PUBLICATION PRINTING -- Getting the Numbers To "Ad" Up
BY MARK SMITH
Looking back, 2003 has shaped up much the same as 2002 for magazine publishers and publication printers. Both are still holding out hope for a rebound in advertising spending but, at the same time, are wary of to what extent the competitive standing of magazines has permanently changed.
Consider one measure of industry activity: the Publishers Information Bureau (PIB) index of consumer magazine ad pages. Through October, advertising revenue was up 8.7 percent, but ad pages were down 0.2 percent compared to the same period in 2002. The comprehensive numbers only tell part of the story, since the category breakdown painted an even bleaker picture.
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Sales figures are based on above printers' self-reported total and market segment breakdowns.
Nine of the 12 major advertising categories tracked by PIB registered dollar gains for the year-to-date comparison, but only two—Drugs & Remedies (up 8.8 percent) and Home Furnishings & Supplies (6.9 percent)—showed any significant growth in ad pages. The categories hit the hardest in terms of lost pages were Direct Response Companies (-13.9 percent), Media & Advertising (-9.5 percent), Food & Food Products (-9.6 percent), Financial, Insurance & Real Estate (-9.2 percent), Public Transportation, Hotels & Resorts (-7.9 percent) and Technology (-5.3 percent).
At Banta Publications Group, management tracks the performance of the two distinct markets that it serves—consumer special interest and business-to-business (B2B) magazines, reports Peter Hanson, group president. "In 2003, advertising in consumer special interest magazines recovered from the recession of 2001 and 2002. That recovery was small, but fairly steady in the second half of the year. For that market, we see growth in ad pages of 2 to 4 percent next year," Hanson says.
"Business-to-business magazines continued to suffer in 2003. We believe that the fourth quarter of 2003 will be down from last year, continuing a trend that goes back to January 2001," the Banta exec continues.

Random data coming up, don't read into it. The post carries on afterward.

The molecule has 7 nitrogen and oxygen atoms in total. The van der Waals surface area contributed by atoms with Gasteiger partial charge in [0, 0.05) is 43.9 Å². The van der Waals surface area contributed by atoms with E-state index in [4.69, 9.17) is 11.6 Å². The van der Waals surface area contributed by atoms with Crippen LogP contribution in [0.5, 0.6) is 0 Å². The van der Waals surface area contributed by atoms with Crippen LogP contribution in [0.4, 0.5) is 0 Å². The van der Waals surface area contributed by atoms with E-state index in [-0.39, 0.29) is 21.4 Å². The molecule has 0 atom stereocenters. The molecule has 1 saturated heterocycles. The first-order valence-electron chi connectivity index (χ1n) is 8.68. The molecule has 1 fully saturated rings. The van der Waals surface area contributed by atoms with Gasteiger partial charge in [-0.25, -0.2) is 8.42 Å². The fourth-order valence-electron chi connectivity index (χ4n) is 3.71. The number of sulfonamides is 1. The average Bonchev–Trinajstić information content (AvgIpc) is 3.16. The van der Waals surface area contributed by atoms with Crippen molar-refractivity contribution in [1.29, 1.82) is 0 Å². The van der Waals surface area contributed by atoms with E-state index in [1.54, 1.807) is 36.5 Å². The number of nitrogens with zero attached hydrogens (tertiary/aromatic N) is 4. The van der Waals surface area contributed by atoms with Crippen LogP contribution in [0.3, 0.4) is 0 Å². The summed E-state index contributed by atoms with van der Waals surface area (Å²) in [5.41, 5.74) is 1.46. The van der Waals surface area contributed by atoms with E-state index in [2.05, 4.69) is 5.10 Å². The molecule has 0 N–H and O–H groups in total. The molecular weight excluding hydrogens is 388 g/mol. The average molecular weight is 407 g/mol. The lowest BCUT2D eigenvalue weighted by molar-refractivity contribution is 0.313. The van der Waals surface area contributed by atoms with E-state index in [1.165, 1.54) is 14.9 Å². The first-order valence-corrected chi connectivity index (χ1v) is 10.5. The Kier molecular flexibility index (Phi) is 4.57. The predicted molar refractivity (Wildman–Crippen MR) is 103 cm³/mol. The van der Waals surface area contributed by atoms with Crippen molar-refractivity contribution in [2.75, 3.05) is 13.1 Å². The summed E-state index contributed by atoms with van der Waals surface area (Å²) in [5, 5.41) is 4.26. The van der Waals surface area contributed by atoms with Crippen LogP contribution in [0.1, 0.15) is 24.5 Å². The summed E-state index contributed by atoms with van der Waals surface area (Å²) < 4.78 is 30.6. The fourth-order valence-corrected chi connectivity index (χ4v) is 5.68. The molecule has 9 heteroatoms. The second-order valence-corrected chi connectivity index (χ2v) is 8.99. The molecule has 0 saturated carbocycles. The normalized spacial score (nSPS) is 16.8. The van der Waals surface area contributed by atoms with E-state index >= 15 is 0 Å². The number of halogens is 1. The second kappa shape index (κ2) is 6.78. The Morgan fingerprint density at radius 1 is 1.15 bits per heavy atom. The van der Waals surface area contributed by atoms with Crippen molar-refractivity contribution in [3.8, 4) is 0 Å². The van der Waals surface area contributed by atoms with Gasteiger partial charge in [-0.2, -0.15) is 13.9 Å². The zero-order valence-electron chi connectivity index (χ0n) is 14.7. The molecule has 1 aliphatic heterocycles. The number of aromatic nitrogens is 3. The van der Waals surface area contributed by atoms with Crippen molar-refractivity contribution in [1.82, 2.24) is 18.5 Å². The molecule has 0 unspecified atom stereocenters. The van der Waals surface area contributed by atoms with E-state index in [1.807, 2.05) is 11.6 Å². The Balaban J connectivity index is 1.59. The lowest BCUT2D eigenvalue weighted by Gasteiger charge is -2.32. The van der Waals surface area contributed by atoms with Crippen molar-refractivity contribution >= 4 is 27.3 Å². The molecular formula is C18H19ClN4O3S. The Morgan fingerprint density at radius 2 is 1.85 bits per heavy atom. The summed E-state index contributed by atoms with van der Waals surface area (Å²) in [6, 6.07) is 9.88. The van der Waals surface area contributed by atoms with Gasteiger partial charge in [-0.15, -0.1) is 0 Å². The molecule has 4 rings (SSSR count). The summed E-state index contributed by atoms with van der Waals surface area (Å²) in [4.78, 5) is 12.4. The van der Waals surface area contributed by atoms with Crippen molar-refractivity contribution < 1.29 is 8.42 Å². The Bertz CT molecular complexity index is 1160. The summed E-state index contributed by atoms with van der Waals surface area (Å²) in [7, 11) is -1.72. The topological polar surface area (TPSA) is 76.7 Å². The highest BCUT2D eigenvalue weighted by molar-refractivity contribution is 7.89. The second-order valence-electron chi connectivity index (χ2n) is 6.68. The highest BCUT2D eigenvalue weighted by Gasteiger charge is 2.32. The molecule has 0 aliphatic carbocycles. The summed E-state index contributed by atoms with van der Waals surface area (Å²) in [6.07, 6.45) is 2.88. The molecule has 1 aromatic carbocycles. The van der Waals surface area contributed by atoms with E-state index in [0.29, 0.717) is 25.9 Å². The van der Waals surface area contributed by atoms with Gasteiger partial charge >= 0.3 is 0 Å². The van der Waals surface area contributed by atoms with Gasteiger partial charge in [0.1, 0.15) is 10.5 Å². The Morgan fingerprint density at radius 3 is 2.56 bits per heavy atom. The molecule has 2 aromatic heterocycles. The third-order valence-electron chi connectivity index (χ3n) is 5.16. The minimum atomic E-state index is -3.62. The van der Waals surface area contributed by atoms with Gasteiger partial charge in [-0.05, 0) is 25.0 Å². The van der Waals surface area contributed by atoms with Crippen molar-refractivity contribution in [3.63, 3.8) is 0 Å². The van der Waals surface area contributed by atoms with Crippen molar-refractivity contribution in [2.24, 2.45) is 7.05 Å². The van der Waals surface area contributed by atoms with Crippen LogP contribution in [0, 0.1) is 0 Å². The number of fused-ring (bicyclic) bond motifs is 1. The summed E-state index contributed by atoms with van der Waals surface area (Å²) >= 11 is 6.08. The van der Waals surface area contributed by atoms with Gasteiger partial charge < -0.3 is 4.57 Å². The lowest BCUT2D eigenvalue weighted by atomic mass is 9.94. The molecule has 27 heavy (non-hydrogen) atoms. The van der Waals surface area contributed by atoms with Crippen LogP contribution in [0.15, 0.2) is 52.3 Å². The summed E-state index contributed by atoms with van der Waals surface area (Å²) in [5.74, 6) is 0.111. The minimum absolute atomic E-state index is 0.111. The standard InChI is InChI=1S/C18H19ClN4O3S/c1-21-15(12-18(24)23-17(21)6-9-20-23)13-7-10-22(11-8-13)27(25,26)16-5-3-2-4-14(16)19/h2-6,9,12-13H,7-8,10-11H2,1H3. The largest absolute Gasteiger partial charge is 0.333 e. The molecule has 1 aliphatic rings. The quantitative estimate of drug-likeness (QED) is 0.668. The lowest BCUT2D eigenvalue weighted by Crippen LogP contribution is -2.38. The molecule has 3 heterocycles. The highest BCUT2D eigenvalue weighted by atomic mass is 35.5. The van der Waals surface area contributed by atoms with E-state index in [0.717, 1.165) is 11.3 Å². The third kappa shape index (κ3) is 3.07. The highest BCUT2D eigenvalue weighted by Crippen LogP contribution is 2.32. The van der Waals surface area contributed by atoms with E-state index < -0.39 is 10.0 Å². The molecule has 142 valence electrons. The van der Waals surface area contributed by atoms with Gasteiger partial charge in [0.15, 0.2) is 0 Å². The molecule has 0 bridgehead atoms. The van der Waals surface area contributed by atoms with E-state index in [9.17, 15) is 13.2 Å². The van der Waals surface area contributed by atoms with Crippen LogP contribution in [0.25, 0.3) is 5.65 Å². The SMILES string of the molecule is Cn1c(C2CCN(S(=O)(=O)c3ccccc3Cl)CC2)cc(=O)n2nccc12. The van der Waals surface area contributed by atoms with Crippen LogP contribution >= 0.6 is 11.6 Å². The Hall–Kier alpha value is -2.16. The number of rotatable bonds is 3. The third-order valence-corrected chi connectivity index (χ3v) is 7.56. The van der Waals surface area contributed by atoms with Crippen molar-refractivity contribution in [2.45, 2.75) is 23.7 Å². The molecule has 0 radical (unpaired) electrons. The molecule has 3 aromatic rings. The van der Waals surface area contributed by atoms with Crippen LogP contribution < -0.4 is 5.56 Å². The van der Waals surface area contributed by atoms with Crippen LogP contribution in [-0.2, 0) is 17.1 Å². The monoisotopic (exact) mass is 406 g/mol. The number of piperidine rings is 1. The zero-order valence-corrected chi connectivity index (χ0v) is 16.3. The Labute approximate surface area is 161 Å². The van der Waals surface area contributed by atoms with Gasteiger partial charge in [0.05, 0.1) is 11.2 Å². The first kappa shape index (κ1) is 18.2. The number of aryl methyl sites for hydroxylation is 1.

Some Strong Signs
"We do, however, see a little light at the end of the tunnel. With capital spending finally starting to show increases, spending in the B2B marketplace will once again pick up. We don't see that starting to happen until the second quarter of 2004, as ad spending lags capital spending. Overall, we expect just slight growth in pages for 2004 in the business magazine category," Hanson reveals.
Dan Knotts, president of Magazine, Catalog and Retail Industries at RR Donnelley, says his company is seeing recovery in each of the segments—consumer, trade and specialty publications—it serves. "However, there is a lot of variability, with some publishers recovering quickly and others still declining," Knotts points out.
"During the past several years, major publishers have done more pruning of their portfolios than expansion," the Donnelley exec continues. "New title launches are primarily being driven by entrepreneurial companies targeting new consumer or business interests. We expect to see an acceleration of title launches in 2004 relative to 2003, primarily in the special interest and trade segments."
New title launches already have been a bright spot for Banta in 2003, reports Hanson, and he expects that trend to continue next year. "Through September 2003, we'd already been printing more startup magazines than in all of 2002 or 2001. These startups come from both spin-offs of existing magazines and completely new launches. This tells me that the publishing community still believes that ink-on-paper magazines are the best way to communicate with readers," he says.
The outlook is not so promising on other fronts, notes RR Donnelley's Knotts. For example, he expects publishers to pare back on quantities of magazines they deliver to the newsstand.
"While we are seeing an up tick in pages as the economy rebounds, we do not expect the ad page environment to fully recover for several years," the exec continues. "Following the last recession, in 1990 and 1991, it took until 1996 for pages to return to pre-recession levels."
Knotts believes that industry groups, such as Magazine Publishers of America, must continue to strive toward developing a measurable return for print advertising. It will be difficult for publishers to get an appropriate share of advertising dollars without a way to prove the value of print advertising in economic terms, he says.
Publishers face an uphill battle on that front, says Rick Marcoux, president of Magazine Services at Quebecor World North America. "Even in the face of remote controls, increasing numbers of cable stations and TiVo, television continues to capture more advertising revenue at the expense of magazine ad growth. The immediacy of broadcast, particularly when compared to the long lead times associated with magazines, continues to be a factor in advertisers' media buying decisions. Additionally, agencies still seem to generally view television as the more effective means of delivering client messages since it's viewed as a much more exciting and compelling medium," he explains.